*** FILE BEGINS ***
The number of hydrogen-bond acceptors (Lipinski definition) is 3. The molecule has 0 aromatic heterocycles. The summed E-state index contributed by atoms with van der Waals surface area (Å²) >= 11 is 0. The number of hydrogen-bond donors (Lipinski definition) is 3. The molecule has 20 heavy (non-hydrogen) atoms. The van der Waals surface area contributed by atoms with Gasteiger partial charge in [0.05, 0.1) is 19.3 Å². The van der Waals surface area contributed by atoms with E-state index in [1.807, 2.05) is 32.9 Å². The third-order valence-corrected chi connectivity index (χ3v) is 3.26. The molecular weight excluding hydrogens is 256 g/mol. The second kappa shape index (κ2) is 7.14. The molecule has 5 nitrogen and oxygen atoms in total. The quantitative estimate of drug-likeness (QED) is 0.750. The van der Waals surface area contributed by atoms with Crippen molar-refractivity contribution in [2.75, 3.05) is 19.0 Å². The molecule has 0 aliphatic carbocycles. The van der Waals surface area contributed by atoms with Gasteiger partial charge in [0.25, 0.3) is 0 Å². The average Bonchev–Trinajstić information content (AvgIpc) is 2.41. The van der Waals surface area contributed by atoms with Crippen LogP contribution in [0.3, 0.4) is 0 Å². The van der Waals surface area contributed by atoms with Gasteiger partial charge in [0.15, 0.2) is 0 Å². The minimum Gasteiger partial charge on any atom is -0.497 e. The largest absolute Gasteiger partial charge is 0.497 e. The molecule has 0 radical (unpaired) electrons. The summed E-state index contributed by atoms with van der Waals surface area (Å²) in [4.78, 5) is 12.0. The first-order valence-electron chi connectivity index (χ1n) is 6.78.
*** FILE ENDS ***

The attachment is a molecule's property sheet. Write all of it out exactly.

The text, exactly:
The number of hydrogen-bond acceptors (Lipinski definition) is 3. The molecule has 0 aromatic heterocycles. The summed E-state index contributed by atoms with van der Waals surface area (Å²) >= 11 is 0. The number of hydrogen-bond donors (Lipinski definition) is 3. The molecule has 20 heavy (non-hydrogen) atoms. The van der Waals surface area contributed by atoms with Gasteiger partial charge in [0.05, 0.1) is 19.3 Å². The van der Waals surface area contributed by atoms with E-state index in [1.807, 2.05) is 32.9 Å². The third-order valence-corrected chi connectivity index (χ3v) is 3.26. The molecular weight excluding hydrogens is 256 g/mol. The second kappa shape index (κ2) is 7.14. The molecule has 5 nitrogen and oxygen atoms in total. The quantitative estimate of drug-likeness (QED) is 0.750. The van der Waals surface area contributed by atoms with Crippen molar-refractivity contribution in [2.75, 3.05) is 19.0 Å². The molecule has 0 aliphatic carbocycles. The van der Waals surface area contributed by atoms with Gasteiger partial charge in [0.25, 0.3) is 0 Å². The average Bonchev–Trinajstić information content (AvgIpc) is 2.41. The van der Waals surface area contributed by atoms with Crippen LogP contribution in [0.3, 0.4) is 0 Å². The van der Waals surface area contributed by atoms with Gasteiger partial charge in [0.15, 0.2) is 0 Å². The minimum Gasteiger partial charge on any atom is -0.497 e. The largest absolute Gasteiger partial charge is 0.497 e. The molecule has 0 radical (unpaired) electrons. The summed E-state index contributed by atoms with van der Waals surface area (Å²) in [4.78, 5) is 12.0. The first-order valence-electron chi connectivity index (χ1n) is 6.78.